MICHEL MARTIN, host: I'm Michel Martin, and this is TELL ME MORE from NPR News.
Coming up, the Barbershop guys give their take on the effort to get a deal on the deficit and the debt ceiling, and the breakthrough in the labor agreement with the National Football League. That's in just a few minutes.
But first, more of our interview with President Barack Obama. He spoke with us yesterday from the Oval Office. Earlier, we talked about the ongoing negotiations over reducing the federal debt and raising the debt ceiling. We talked about unemployment and his critiques within the black community. Then I asked him about the other person catching some flak in the White House: his wife, Michelle.
You're not the only Obama in the White House who's faced some criticism of late, you know. The first lady, Mrs. Obama, was criticized for a high-calorie meal that she ordered at the Shake Shack, which is a new, popular burger spot in Washington, D.C. And I wonder if you think that that's fair, or do you think that's out of bounds?
President BARACK OBAMA: I've - Michelle doesn't take that too seriously. Michelle knows that - well, let me put it this way. Michelle's never hid the fact that her favorite food is french fries, or that she's going to have a burger once in a while. The whole point that she's been making - which is common sense, and so this should be a non-issue - is how do we make sure that our kids, in particular, have balanced meals on a regular basis? Because it'll make them healthier; it'll make them do better in school; and it forms lifelong habits that will improve their qualityof life.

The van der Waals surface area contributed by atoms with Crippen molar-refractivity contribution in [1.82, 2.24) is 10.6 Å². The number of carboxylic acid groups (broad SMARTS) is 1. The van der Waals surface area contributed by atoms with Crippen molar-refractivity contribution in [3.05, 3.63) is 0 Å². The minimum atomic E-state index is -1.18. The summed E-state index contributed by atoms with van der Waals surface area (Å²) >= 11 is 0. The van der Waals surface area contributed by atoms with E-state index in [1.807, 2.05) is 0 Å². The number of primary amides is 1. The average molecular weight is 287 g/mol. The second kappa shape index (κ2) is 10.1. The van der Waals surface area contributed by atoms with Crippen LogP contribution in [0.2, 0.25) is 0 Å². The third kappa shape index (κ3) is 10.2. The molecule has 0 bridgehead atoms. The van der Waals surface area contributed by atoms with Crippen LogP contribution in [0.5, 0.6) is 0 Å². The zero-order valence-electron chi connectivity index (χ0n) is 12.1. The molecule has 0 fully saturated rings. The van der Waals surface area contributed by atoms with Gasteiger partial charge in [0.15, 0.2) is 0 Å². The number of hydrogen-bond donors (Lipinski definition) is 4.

And you know, I think that she has been adamant about saying that there's nothing wrong with having a treat once in a while. There's nothing wrong with going ahead and having a milkshake or a piece of pie, or whatever else you crave. The question is, what - what is it that on a regular basis you're doing, and what can we do as a society to make sure that, for example, folks in low-income communities have access to a grocery store that actually sells fresh - fresh produce?
And in fact, she - they did a wonderful announcement yesterday talking about food deserts, communities where you cannot - you know, in any reasonable way find fresh and healthy foods and if you do find it, then the prices are jacked up in those communities. And there was an announcement, cooperation from a whole bunch of retailers all across the country. Theyre going to - theyre going to start building new stores that will not only create jobs but also give people healthier options.
And that's what this is all about - empowering people to have better options so that they can make better decisions for their family. It's not about people not having a hamburger once in a while.
MARTIN: OK. But did she get the sweet potato fries or the regular - never mind I'm not asking that.
OBAMA: You know, she likes both, actually.
MARTIN: She likes the sweet potato fries and the regular
OBAMA: And you should try them in the White House, too, because sometimes we make them, and they're outstanding.
MARTIN: All right. Well, before we let you go, you've got a big birthday coming up in two weeks. And its the big - can we mention this? - the big 5-0.
OBAMA: You know, I feel real good about 5-0. The - obviously, Ive gotten a little grayer since I took this job but otherwise, I feel pretty good. And Michelle, you know, says that, you know, she - she - she still thinks Im, I'm cute, you know. And I guess thats - that's all that matters, isn't it?
MARTIN: Well, do you want anything special that we should pass along?
MARTIN: Anything special for the big birthday?
OBAMA: You know, what I really want right now is to - to get a debt-ceiling deal for my birthday. Thats kind of sad, I know.
(SOUNDBITE OF LAUGHTER)
MARTIN: And maybe some french fries...
OBAMA: And maybe some - you know, maybe Ill have a good hamburger on my birthday as well.
MARTIN: President Barack Obama joined us on the line from the White House. Thank you, Mr. President.
OBAMA: Enjoyed talking to you. Bye-bye.
NPR transcripts are created on a rush deadline by a contractor for NPR, and accuracy and availability may vary. This text may not be in its final form and may be updated or revised in the future. Please be aware that the authoritative record of NPR’s programming is the audio.